Aim 2/3: Using the LAB colour profile: Working on aims 1&2 meant taking the plunge and moving away from the ‘standard’ colour profile which most of us take for granted; i.e. RGB and or SRGB. The revaluation came after discovering the LAB colour profile and oh my goodness, did I see a huge change in sharpening. When entering the LAB profile you are faced with only three options to adjust all of which can be used with the traditional ‘curves’ adjustment or the ‘unsharp mask’ filter. In using the traditional ‘curves’ adjustment the colour range will take you to a much higher level of control with more colours to play with. While it’s difficult to master at first, it’s well worth the effort, (need to know again!). Just remember that before exporting your final master piece, to change the colour profile back to SRGB. Also I thinks you’ll find that NIK and Topaz will not work with a LAB file. (Why not?)
Aim 4: Overlays, gradients and such like: At this level I have to assume that adding and removing layers in PP has become second nature if not, that will be your first task. The other main programme I use is Topaz Studio. For a long time I enjoyed and welcomed the free version of the NIK package form Goggle but again someone had to change all that and make it around £140. There are too many options to count in this Topaz software to go into detail. Even when you apply a filter you then have a wide range of adjustments to play with. And remember that you can work on a file and save it using a filter and then reload it and place extras on top; bit like an ice cream sundae. Be sure to make a backup copy of your image before going into the software to allow for working on individual sections of the image as layers back in PS or AF; by this I mean only applying the filter to certain parts of the image. Sadly AF doesn’t let you link directly to Topaz as it can’t see it as a plug-in but if you use NIK software, you have an advantage. I found that different effects can be had if you add one overlay in AF before using Topaz and then try again with two layers added before transfer, each will give different results; you have to be prepared to experiment but the results can be amazing.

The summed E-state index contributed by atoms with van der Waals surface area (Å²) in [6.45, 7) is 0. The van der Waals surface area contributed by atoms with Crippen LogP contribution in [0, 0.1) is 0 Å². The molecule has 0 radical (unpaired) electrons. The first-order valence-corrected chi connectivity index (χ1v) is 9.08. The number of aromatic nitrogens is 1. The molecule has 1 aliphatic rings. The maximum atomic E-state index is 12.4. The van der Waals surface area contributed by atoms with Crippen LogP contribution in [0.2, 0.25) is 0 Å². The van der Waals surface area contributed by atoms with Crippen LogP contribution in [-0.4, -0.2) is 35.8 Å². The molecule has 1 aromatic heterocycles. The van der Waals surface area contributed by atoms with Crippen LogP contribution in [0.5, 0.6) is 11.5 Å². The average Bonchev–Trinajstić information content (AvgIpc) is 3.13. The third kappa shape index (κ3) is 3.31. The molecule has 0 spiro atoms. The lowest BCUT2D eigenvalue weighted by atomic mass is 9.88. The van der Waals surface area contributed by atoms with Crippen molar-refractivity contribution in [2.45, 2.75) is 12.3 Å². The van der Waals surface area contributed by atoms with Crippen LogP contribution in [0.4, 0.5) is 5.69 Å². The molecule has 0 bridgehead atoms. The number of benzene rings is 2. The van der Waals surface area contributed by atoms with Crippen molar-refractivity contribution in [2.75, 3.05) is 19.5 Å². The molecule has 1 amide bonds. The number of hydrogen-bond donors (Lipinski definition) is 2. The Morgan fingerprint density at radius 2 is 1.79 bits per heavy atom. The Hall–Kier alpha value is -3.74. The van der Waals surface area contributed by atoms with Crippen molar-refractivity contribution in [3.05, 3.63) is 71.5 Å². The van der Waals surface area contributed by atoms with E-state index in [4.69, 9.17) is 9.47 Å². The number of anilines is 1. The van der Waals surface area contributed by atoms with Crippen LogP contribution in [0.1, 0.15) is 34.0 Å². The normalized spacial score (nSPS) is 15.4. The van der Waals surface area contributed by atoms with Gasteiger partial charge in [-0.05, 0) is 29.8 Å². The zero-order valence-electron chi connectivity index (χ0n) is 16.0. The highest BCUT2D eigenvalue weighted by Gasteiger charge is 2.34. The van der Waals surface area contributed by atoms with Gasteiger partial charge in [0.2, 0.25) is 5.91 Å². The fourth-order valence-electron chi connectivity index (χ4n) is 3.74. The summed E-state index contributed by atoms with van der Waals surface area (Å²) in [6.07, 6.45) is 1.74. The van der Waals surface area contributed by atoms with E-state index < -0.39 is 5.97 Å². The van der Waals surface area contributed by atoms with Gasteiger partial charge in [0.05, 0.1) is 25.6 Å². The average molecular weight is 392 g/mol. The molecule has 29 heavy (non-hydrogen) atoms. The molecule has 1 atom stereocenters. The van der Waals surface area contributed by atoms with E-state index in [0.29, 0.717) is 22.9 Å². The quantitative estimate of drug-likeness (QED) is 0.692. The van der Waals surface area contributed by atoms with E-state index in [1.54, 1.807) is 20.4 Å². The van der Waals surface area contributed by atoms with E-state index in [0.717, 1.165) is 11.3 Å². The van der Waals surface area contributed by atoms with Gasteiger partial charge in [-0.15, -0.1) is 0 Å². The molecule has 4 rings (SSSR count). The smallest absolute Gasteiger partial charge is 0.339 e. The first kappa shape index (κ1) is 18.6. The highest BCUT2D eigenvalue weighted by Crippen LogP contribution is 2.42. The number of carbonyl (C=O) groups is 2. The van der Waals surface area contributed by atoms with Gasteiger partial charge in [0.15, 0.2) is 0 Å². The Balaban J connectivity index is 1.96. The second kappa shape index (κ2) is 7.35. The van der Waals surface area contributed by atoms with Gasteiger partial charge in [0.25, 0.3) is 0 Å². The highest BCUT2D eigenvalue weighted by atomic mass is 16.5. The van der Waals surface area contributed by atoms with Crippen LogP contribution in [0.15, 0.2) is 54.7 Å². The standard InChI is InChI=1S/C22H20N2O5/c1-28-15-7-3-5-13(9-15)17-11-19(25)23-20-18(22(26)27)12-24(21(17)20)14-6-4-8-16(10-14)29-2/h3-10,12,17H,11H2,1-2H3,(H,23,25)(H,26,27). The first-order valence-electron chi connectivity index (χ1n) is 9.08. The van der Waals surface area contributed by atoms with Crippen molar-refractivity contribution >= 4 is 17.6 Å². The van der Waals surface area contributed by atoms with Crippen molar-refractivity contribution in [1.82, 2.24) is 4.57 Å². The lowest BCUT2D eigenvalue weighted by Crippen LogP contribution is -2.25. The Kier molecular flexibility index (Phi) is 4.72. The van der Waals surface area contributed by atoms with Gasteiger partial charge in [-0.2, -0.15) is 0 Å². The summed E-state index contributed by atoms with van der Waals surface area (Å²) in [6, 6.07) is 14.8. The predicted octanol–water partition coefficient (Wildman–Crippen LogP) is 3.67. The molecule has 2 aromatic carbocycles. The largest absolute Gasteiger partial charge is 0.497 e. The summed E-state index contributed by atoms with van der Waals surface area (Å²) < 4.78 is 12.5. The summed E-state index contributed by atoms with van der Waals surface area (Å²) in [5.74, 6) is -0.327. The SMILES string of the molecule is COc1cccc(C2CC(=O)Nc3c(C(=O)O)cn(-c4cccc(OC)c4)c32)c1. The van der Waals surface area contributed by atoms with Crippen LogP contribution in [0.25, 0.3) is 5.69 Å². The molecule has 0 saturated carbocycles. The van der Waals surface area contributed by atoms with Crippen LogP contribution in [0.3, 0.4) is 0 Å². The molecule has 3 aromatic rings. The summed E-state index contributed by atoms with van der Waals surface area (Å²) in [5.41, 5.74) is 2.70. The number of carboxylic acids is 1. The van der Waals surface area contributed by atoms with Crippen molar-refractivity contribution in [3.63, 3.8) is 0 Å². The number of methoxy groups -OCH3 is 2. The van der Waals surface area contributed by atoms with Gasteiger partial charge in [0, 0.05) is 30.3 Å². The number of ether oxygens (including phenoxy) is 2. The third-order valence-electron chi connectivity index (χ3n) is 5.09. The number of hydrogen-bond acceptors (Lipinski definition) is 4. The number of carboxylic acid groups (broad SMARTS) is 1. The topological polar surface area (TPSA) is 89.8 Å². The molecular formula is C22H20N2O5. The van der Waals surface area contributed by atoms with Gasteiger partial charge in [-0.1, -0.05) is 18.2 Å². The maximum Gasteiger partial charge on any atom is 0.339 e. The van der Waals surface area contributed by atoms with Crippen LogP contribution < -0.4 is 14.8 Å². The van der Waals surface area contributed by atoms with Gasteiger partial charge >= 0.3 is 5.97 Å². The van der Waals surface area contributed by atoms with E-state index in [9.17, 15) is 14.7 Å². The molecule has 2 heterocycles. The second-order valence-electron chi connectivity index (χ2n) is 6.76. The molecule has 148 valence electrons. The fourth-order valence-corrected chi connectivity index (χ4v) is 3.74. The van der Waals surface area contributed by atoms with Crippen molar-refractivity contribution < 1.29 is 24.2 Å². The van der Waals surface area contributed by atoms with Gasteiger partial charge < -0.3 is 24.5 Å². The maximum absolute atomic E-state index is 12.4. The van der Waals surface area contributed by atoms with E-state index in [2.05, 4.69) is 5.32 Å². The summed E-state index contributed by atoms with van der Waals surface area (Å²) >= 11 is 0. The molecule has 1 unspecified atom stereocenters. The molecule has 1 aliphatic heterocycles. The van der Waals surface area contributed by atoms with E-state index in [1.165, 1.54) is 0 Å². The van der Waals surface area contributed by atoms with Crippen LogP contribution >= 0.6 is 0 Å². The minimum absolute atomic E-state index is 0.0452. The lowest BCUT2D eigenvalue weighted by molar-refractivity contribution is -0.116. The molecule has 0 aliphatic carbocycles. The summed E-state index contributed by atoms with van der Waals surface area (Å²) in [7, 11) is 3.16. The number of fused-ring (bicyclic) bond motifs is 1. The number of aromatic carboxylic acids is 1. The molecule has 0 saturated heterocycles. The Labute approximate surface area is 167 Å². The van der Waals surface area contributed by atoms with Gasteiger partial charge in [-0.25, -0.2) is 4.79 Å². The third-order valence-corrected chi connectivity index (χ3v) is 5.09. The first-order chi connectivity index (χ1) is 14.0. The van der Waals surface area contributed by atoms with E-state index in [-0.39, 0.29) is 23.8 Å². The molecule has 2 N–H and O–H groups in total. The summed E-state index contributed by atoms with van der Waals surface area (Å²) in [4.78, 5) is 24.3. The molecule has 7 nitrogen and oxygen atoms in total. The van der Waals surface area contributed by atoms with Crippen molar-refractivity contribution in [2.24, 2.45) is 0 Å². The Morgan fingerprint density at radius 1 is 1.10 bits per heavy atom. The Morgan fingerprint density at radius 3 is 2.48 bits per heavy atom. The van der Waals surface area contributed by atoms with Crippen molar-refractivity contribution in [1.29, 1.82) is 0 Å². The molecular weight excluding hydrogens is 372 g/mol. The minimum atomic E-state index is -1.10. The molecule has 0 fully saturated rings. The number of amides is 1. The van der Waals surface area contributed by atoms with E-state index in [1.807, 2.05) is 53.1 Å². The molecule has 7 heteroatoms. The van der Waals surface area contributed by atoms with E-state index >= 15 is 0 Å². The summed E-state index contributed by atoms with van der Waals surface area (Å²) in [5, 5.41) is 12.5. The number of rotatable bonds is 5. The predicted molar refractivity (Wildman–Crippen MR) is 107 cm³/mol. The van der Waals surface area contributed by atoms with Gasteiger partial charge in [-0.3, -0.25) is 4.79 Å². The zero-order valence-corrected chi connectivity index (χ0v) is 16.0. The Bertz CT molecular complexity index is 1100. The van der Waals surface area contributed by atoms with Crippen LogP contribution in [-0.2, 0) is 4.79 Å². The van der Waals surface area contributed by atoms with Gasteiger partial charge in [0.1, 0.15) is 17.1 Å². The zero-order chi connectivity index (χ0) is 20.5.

So points to remember:
* If you use LAB in AF you will need to change back to SRGB before transfer because Topaz only likes
* Use only small adjustments to the A and B components in LAB as the colour changes very quickly.
* Use the curves adjustment in LAB and with practice you can complete all that you require.
* View your TIFF image at least 200% because the scanner picks up all imperfections.
So that’s the process I’ve used so far for this project. I’m sure you’ll agree; your work flow can be different for each project you undertake which is great; you can always mix-n-match.
Have fun and thanks for reading.
Terence Jones ARPS
A photography enthusiast with a long and varied interest in taking pictures.